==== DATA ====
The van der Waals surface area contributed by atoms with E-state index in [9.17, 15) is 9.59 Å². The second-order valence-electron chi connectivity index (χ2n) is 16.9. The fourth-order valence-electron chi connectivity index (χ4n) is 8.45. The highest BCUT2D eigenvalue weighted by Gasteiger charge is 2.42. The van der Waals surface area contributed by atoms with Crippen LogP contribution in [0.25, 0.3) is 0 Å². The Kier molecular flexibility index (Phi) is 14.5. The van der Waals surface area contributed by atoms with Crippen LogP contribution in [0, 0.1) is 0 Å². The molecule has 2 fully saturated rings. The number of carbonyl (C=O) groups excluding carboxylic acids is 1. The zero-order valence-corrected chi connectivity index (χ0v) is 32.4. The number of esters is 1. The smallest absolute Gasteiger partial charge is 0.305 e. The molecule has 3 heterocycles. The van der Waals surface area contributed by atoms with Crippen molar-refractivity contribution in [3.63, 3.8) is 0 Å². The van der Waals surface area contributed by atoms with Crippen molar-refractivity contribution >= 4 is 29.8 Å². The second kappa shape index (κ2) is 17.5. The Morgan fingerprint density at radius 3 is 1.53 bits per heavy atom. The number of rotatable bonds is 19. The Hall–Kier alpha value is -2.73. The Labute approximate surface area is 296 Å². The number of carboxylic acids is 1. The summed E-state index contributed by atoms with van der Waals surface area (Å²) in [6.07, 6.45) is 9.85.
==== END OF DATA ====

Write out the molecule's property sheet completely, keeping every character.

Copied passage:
The van der Waals surface area contributed by atoms with E-state index in [9.17, 15) is 9.59 Å². The second-order valence-electron chi connectivity index (χ2n) is 16.9. The fourth-order valence-electron chi connectivity index (χ4n) is 8.45. The highest BCUT2D eigenvalue weighted by Gasteiger charge is 2.42. The van der Waals surface area contributed by atoms with Crippen LogP contribution in [0.25, 0.3) is 0 Å². The Kier molecular flexibility index (Phi) is 14.5. The van der Waals surface area contributed by atoms with Crippen LogP contribution in [0, 0.1) is 0 Å². The molecule has 2 fully saturated rings. The number of carbonyl (C=O) groups excluding carboxylic acids is 1. The zero-order valence-corrected chi connectivity index (χ0v) is 32.4. The number of esters is 1. The smallest absolute Gasteiger partial charge is 0.305 e. The molecule has 3 heterocycles. The van der Waals surface area contributed by atoms with Crippen molar-refractivity contribution in [3.63, 3.8) is 0 Å². The van der Waals surface area contributed by atoms with Crippen molar-refractivity contribution >= 4 is 29.8 Å². The second kappa shape index (κ2) is 17.5. The Morgan fingerprint density at radius 3 is 1.53 bits per heavy atom. The number of rotatable bonds is 19. The Hall–Kier alpha value is -2.73. The Labute approximate surface area is 296 Å². The number of carboxylic acids is 1. The summed E-state index contributed by atoms with van der Waals surface area (Å²) in [6.07, 6.45) is 9.85.